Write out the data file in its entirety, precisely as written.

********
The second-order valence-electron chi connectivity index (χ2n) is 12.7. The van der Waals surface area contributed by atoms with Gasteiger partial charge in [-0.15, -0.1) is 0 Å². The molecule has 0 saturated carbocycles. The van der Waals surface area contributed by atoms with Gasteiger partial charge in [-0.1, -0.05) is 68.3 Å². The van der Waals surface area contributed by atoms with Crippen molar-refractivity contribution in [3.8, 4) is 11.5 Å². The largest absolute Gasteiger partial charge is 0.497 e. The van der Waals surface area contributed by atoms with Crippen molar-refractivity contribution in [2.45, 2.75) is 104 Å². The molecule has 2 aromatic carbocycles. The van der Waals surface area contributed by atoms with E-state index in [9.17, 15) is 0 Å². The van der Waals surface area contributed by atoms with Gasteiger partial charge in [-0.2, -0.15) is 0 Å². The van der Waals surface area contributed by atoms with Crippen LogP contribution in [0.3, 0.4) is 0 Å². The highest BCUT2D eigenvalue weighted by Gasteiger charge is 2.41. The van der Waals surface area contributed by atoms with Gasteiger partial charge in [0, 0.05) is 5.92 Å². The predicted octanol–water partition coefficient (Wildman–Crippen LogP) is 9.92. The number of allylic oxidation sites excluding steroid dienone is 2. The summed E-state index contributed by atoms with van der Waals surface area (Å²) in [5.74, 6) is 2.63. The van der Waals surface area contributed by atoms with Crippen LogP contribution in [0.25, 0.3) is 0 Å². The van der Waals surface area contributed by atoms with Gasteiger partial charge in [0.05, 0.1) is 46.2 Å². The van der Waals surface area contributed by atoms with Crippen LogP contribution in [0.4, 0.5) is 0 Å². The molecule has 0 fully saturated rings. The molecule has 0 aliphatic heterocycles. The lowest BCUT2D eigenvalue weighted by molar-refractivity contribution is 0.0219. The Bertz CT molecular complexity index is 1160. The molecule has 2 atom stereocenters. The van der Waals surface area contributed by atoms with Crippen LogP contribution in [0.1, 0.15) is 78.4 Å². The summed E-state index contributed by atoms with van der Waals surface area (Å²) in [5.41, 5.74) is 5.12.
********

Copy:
The second-order valence-electron chi connectivity index (χ2n) is 12.7. The van der Waals surface area contributed by atoms with Gasteiger partial charge in [-0.15, -0.1) is 0 Å². The molecule has 0 saturated carbocycles. The van der Waals surface area contributed by atoms with Gasteiger partial charge in [-0.1, -0.05) is 68.3 Å². The van der Waals surface area contributed by atoms with Crippen molar-refractivity contribution in [3.8, 4) is 11.5 Å². The largest absolute Gasteiger partial charge is 0.497 e. The van der Waals surface area contributed by atoms with Crippen molar-refractivity contribution in [2.45, 2.75) is 104 Å². The molecule has 2 aromatic carbocycles. The van der Waals surface area contributed by atoms with E-state index in [9.17, 15) is 0 Å². The van der Waals surface area contributed by atoms with Gasteiger partial charge in [-0.2, -0.15) is 0 Å². The van der Waals surface area contributed by atoms with Crippen LogP contribution in [0.3, 0.4) is 0 Å². The highest BCUT2D eigenvalue weighted by Gasteiger charge is 2.41. The van der Waals surface area contributed by atoms with Gasteiger partial charge in [0, 0.05) is 5.92 Å². The predicted octanol–water partition coefficient (Wildman–Crippen LogP) is 9.92. The number of allylic oxidation sites excluding steroid dienone is 2. The summed E-state index contributed by atoms with van der Waals surface area (Å²) in [5.74, 6) is 2.63. The van der Waals surface area contributed by atoms with Crippen LogP contribution in [0.25, 0.3) is 0 Å². The van der Waals surface area contributed by atoms with Gasteiger partial charge in [0.05, 0.1) is 46.2 Å². The van der Waals surface area contributed by atoms with Crippen LogP contribution in [0.4, 0.5) is 0 Å². The molecule has 0 fully saturated rings. The molecule has 0 aliphatic heterocycles. The lowest BCUT2D eigenvalue weighted by molar-refractivity contribution is 0.0219. The Bertz CT molecular complexity index is 1160. The molecule has 2 atom stereocenters. The van der Waals surface area contributed by atoms with Crippen LogP contribution in [0.1, 0.15) is 78.4 Å². The summed E-state index contributed by atoms with van der Waals surface area (Å²) in [5.41, 5.74) is 5.12.